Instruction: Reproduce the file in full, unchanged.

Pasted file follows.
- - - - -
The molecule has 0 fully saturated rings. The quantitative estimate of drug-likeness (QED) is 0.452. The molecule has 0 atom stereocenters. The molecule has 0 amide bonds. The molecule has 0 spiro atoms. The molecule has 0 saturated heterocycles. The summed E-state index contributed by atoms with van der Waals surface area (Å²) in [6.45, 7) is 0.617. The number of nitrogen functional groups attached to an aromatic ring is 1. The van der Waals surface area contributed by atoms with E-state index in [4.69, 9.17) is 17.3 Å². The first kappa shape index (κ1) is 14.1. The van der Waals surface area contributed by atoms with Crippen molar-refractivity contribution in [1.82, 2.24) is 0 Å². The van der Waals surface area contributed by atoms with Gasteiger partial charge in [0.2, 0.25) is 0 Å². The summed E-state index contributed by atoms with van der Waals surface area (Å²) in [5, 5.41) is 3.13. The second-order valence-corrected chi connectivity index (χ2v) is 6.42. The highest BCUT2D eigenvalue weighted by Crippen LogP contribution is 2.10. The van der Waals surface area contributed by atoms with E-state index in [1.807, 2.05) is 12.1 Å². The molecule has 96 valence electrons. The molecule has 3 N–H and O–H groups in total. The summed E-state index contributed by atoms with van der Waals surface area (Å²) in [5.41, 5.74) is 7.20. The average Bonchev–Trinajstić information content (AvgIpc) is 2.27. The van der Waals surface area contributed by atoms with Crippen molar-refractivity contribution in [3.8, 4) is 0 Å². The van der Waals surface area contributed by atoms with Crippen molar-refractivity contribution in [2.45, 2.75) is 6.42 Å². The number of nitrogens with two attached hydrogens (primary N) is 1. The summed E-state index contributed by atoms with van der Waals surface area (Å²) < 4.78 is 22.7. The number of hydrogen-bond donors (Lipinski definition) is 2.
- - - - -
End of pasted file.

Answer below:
The molecule has 0 fully saturated rings. The quantitative estimate of drug-likeness (QED) is 0.452. The molecule has 0 atom stereocenters. The molecule has 0 amide bonds. The molecule has 0 spiro atoms. The molecule has 0 saturated heterocycles. The summed E-state index contributed by atoms with van der Waals surface area (Å²) in [6.45, 7) is 0.617. The number of nitrogen functional groups attached to an aromatic ring is 1. The van der Waals surface area contributed by atoms with E-state index in [4.69, 9.17) is 17.3 Å². The first kappa shape index (κ1) is 14.1. The van der Waals surface area contributed by atoms with Crippen molar-refractivity contribution in [1.82, 2.24) is 0 Å². The van der Waals surface area contributed by atoms with Gasteiger partial charge in [0.2, 0.25) is 0 Å². The summed E-state index contributed by atoms with van der Waals surface area (Å²) in [5, 5.41) is 3.13. The second-order valence-corrected chi connectivity index (χ2v) is 6.42. The highest BCUT2D eigenvalue weighted by Crippen LogP contribution is 2.10. The van der Waals surface area contributed by atoms with E-state index in [1.807, 2.05) is 12.1 Å². The molecule has 96 valence electrons. The molecule has 3 N–H and O–H groups in total. The summed E-state index contributed by atoms with van der Waals surface area (Å²) in [5.41, 5.74) is 7.20. The average Bonchev–Trinajstić information content (AvgIpc) is 2.27. The van der Waals surface area contributed by atoms with Crippen molar-refractivity contribution in [3.8, 4) is 0 Å². The van der Waals surface area contributed by atoms with Crippen molar-refractivity contribution in [2.45, 2.75) is 6.42 Å². The number of nitrogens with two attached hydrogens (primary N) is 1. The summed E-state index contributed by atoms with van der Waals surface area (Å²) < 4.78 is 22.7. The number of hydrogen-bond donors (Lipinski definition) is 2.